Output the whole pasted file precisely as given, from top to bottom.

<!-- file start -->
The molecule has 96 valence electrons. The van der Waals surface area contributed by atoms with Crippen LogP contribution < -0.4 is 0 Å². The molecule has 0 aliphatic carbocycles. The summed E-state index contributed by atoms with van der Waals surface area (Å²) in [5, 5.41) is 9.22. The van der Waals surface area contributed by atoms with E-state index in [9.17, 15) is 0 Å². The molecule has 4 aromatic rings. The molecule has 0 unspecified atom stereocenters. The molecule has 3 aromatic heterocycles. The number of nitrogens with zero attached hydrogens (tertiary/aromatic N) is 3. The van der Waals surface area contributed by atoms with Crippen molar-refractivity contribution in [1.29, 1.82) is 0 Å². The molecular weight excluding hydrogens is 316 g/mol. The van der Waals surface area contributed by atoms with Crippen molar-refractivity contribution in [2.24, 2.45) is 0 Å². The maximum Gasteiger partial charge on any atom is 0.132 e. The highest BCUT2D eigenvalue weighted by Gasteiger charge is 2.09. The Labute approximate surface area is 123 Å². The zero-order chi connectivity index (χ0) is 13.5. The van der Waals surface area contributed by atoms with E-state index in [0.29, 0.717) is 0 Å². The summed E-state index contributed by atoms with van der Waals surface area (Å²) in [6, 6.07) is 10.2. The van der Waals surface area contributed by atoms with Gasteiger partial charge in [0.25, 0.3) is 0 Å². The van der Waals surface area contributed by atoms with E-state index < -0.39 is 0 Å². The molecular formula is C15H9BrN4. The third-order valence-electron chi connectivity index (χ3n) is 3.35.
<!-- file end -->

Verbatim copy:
The molecule has 96 valence electrons. The van der Waals surface area contributed by atoms with Crippen LogP contribution < -0.4 is 0 Å². The molecule has 0 aliphatic carbocycles. The summed E-state index contributed by atoms with van der Waals surface area (Å²) in [5, 5.41) is 9.22. The van der Waals surface area contributed by atoms with E-state index in [9.17, 15) is 0 Å². The molecule has 4 aromatic rings. The molecule has 0 unspecified atom stereocenters. The molecule has 3 aromatic heterocycles. The number of nitrogens with zero attached hydrogens (tertiary/aromatic N) is 3. The van der Waals surface area contributed by atoms with Crippen molar-refractivity contribution in [1.29, 1.82) is 0 Å². The molecular weight excluding hydrogens is 316 g/mol. The van der Waals surface area contributed by atoms with Crippen molar-refractivity contribution in [2.24, 2.45) is 0 Å². The maximum Gasteiger partial charge on any atom is 0.132 e. The highest BCUT2D eigenvalue weighted by Gasteiger charge is 2.09. The Labute approximate surface area is 123 Å². The zero-order chi connectivity index (χ0) is 13.5. The van der Waals surface area contributed by atoms with E-state index in [0.29, 0.717) is 0 Å². The summed E-state index contributed by atoms with van der Waals surface area (Å²) in [6, 6.07) is 10.2. The van der Waals surface area contributed by atoms with Gasteiger partial charge in [0.25, 0.3) is 0 Å². The van der Waals surface area contributed by atoms with E-state index < -0.39 is 0 Å². The molecular formula is C15H9BrN4. The third-order valence-electron chi connectivity index (χ3n) is 3.35.